How to Settle a Default Judgment

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A default judgment is awarded to a party filing a lawsuit against you, after you fail to appear in court to defend yourself. Settling the lawsuit may not be easy. The judgment allows the other party to garnish your bank account or wages. That means a settlement negotiation could be difficult, because you have little leverage. "The New York Times" reports that default judgments are common in credit card lawsuits.

Contact the attorney for the party filing suit. You should have received a legal notice from the court informing you about the default judgment. Find the attorney's contact information on that notice.

Call the attorney. Offer to pay the account in full -- either in a lump sum or in installments. Usually the goal in a settlement is to pay less money than you owe. However, under this scenario you should be most concerned with avoiding the embarrassment of wage or bank garnishment. Try a two-pronged negotiation: offer to pay, say, 60 percent of the balance in a lump sum or 100 percent in installments. The attorney may elect to take a lump sum offer to get money up front.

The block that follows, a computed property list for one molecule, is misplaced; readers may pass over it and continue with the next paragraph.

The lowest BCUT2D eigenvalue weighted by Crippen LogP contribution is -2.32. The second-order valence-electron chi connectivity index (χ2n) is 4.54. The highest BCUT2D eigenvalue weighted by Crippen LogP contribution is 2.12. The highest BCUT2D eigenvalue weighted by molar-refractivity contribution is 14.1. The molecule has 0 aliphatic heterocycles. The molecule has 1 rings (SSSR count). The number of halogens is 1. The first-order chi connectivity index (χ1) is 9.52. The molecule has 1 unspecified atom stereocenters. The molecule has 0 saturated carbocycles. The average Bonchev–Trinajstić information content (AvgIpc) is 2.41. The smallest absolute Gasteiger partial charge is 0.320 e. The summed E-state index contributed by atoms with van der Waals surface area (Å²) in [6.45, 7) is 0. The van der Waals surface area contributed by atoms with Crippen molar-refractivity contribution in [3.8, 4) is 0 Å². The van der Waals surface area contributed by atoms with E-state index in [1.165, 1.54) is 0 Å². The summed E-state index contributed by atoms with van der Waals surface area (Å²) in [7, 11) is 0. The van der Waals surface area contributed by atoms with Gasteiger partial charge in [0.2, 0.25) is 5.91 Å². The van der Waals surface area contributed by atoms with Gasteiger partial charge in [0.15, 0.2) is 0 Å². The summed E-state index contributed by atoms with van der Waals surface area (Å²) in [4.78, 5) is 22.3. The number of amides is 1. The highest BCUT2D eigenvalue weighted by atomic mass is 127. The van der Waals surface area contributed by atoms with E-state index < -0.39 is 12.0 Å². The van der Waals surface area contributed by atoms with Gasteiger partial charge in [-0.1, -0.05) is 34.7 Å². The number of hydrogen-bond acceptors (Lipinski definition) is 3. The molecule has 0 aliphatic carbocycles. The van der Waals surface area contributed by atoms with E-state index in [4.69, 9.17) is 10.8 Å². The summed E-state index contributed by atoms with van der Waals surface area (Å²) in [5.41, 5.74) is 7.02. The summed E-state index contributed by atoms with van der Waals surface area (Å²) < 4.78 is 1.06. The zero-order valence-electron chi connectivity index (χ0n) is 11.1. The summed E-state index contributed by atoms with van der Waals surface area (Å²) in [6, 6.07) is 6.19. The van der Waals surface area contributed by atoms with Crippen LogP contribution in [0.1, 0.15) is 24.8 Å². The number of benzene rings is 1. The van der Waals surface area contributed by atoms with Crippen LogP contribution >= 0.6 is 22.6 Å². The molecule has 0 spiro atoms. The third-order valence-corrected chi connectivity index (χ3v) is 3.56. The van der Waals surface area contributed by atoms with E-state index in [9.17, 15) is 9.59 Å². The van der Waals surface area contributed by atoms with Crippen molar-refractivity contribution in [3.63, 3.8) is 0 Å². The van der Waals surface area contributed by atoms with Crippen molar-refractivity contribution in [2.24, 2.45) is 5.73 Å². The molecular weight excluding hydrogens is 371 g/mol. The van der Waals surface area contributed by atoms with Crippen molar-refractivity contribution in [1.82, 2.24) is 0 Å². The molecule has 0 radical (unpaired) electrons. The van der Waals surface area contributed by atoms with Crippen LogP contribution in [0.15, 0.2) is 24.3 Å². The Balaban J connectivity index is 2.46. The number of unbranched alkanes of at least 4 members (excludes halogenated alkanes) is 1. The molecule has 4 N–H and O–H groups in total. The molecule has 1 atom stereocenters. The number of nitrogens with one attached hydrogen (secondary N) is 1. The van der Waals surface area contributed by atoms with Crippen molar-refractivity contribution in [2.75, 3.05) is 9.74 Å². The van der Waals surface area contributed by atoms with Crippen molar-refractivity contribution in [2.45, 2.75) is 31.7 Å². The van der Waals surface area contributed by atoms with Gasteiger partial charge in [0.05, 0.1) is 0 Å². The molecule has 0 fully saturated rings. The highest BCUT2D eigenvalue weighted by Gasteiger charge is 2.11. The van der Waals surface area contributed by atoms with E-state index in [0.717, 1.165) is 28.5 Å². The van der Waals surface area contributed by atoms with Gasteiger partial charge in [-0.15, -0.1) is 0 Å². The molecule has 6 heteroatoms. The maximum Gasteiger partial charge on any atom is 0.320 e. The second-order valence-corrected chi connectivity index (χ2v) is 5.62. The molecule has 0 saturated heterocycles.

Ask the attorney to send you the details in writing. Do not make a payment until you receive the agreement. Send the payment or installment payments by cashier's check, to safeguard your banking information.

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